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Lee makes unexpected arrival to MU softball team

Saturday, March 6, 2010 | 6:46 p.m. CST; updated 2:21 a.m. CST, Sunday, March 7, 2010
Missouri's Catherine Lee, right, talks with teammate Abby Vock at a practice Friday at Dan Devine Pavillion. Lee is one of the Tigers' most talkative players according to junior Rhea Taylor, another Georgia native who was glad to hear Lee was joining the team.

COLUMBIA — A year ago, if someone put a map of the United States in front of Georgia native Catherine Lee, she couldn't have pointed out Missouri, let alone Columbia.

"I thought that Mizzou and Missouri were two different schools," Lee said.

Sunday's game

No. 3 Missouri (8-2)
vs. UMKC (4-5)
When: 1:30 p.m.
Where: University Field


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Still, Lee ended up transferring from Georgia State to MU at the end of last season to play for the Tigers softball team.

"If you were to ask me a year ago today if I was going to play in Missouri, I would have said no way," Lee said. "So it was just funny the way things turned out."

Coming out of Eastside High School in Covington, Ga., in 2007, Lee was looking to play for an SEC school and was considering Georgia Tech, where Ehren Earleywine had been the coach. Earleywine was packing his bags to come coach for Missouri when letters expressing Lee's interest arrived at Georgia Tech. Somehow the letters got lost, and Earleywine never saw them.

"My mom sent two or three letters to Georgia Tech," Lee said. " I can't believe she sent that many there, if they didn't want me, they didn't want me."

Lee spent her first two years of college at Georgia State, an NCAA Division I school in the Colonial Athletic Association. She had an outstanding freshman year, breaking Georgia State records in batting average, home runs, RBIs, and runs scored. She was fourth in the nation with 1.15 runs batted in per game and she made the All-CAA team her freshman and sophomore years.

In 2009, Georgia State played Missouri, and Lee met her future coach for the first time.

"Before the game I went up and I apologized to her for not getting her letters at Georgia Tech," Earleywine said. "She just smiled and laughed and said everything is OK now."

Lee went 2-for-2 against Missouri, including a double, and Earleywine said he was impressed.

"She is a big athletic kid," Earleywine said. "She is not limited to one particular thing. She does so many things well. The second thing that jumps out at you is her power. Every time she swings the bat, she gets her money's worth."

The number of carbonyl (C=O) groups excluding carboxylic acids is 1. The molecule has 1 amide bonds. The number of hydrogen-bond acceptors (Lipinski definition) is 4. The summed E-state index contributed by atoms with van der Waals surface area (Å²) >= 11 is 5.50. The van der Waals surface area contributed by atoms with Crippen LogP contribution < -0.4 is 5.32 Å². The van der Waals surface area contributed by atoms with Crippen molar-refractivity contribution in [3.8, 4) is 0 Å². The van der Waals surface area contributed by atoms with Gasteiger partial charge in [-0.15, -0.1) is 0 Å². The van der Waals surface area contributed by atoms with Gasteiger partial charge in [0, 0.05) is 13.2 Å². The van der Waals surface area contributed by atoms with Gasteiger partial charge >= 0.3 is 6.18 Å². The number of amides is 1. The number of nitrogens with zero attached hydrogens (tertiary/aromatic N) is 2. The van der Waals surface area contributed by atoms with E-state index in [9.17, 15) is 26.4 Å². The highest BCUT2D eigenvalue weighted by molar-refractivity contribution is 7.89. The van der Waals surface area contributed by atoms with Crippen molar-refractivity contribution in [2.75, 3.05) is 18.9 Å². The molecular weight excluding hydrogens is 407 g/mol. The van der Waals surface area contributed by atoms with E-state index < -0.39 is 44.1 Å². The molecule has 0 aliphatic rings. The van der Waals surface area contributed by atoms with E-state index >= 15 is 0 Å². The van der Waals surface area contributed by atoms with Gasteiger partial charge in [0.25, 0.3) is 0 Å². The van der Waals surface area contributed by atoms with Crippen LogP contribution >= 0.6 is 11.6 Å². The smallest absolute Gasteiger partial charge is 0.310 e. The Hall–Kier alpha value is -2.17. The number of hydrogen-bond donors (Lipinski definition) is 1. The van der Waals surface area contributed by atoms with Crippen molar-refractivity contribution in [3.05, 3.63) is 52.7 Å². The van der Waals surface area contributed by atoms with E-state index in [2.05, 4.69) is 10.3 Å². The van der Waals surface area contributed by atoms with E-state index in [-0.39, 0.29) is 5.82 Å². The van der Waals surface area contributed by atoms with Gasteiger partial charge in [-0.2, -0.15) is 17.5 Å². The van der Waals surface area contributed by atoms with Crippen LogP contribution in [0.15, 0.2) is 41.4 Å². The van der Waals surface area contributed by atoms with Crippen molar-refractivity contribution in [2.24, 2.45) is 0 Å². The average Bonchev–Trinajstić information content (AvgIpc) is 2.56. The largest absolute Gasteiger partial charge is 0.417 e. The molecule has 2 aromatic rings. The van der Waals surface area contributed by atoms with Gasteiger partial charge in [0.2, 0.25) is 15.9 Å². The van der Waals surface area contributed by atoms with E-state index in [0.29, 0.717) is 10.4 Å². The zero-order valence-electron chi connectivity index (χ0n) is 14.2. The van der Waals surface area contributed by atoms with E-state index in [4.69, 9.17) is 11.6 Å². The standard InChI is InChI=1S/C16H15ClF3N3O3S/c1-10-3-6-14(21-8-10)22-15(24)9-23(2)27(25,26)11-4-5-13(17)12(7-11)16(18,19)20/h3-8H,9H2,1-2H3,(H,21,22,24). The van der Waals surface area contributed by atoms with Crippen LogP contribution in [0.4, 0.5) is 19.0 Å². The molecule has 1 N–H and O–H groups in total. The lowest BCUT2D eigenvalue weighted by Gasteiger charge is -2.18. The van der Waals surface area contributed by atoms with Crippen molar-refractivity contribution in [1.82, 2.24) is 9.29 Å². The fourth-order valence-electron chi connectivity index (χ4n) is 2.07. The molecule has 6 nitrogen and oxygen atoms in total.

But after Earleywine saw Lee's stats, he called Christine Sheridan, who had played for him at Georgia Tech and is now an assistant coach at Georgia State. She had nothing but good things to say to Earleywine. That led him to offer Lee a spot with the Tigers.

"After seeing her hit in the Georgia State game and talking to Christine (Sheridan) about her, it was really a no-brainer," Earleywine said. 

Living in a state with an SEC school, it was a dream for Lee to play for a college in that conference. She said she received offers from Alabama, LSU, Auburn and South Carolina, but it was MU that grabbed her attention.

"Missouri was the first school that I heard back from, which was an adrenaline rush," Lee said. "I just loved the atmosphere here at the university. I loved the facilities and the school. I thought the university (MU) was better than South Carolina and Auburn. I decided that it would be good to go to a different part of the U.S. I decided the place where I was going to get the best softball and school experience was here at Mizzou."

One player that was excited to hear that Lee was coming to play for the Tigers was fellow Georgia native Rhea Taylor. Taylor and Lee played high school basketball and softball against each other in Georgia, and Taylor said they clicked right away.

"I just knew I was going to automatically relate to her," Taylor said.

Taylor said that Lee is one of the Tigers' most talkative players, and that when others run out of things to say, Lee is the one who usually breaks the silence. She said Lee's outgoing personality helped her get to know the other players quickly.

"She is just loud," Taylor said with a smile. "Our personalities just complement each other. She's loud when I'm not, and I'm loud when she isn't. We are like sisters now. Things just seem to shoot out of her mouth. It is amazing how she can just talk and talk and talk."

Earleywine said that Lee picks up where former MU player Micaela Minner left off last season. Minner was the vocal leader of the team and Earleywine said Lee could potentially be that vocal leader this season.

"She (Lee) is just a culmination of a lot of things," Earleywine said. "Very rarely is a person able to be a very good athlete, be very social, and to maintain class as a woman. It is just very hard to do. She is the kind of person you would want your daughter to grow up and be like."

Lee says she has has no regrets about coming to Missouri.

"It's not bad being away from home," Lee said. "This is the place I want to be."

 

 

 


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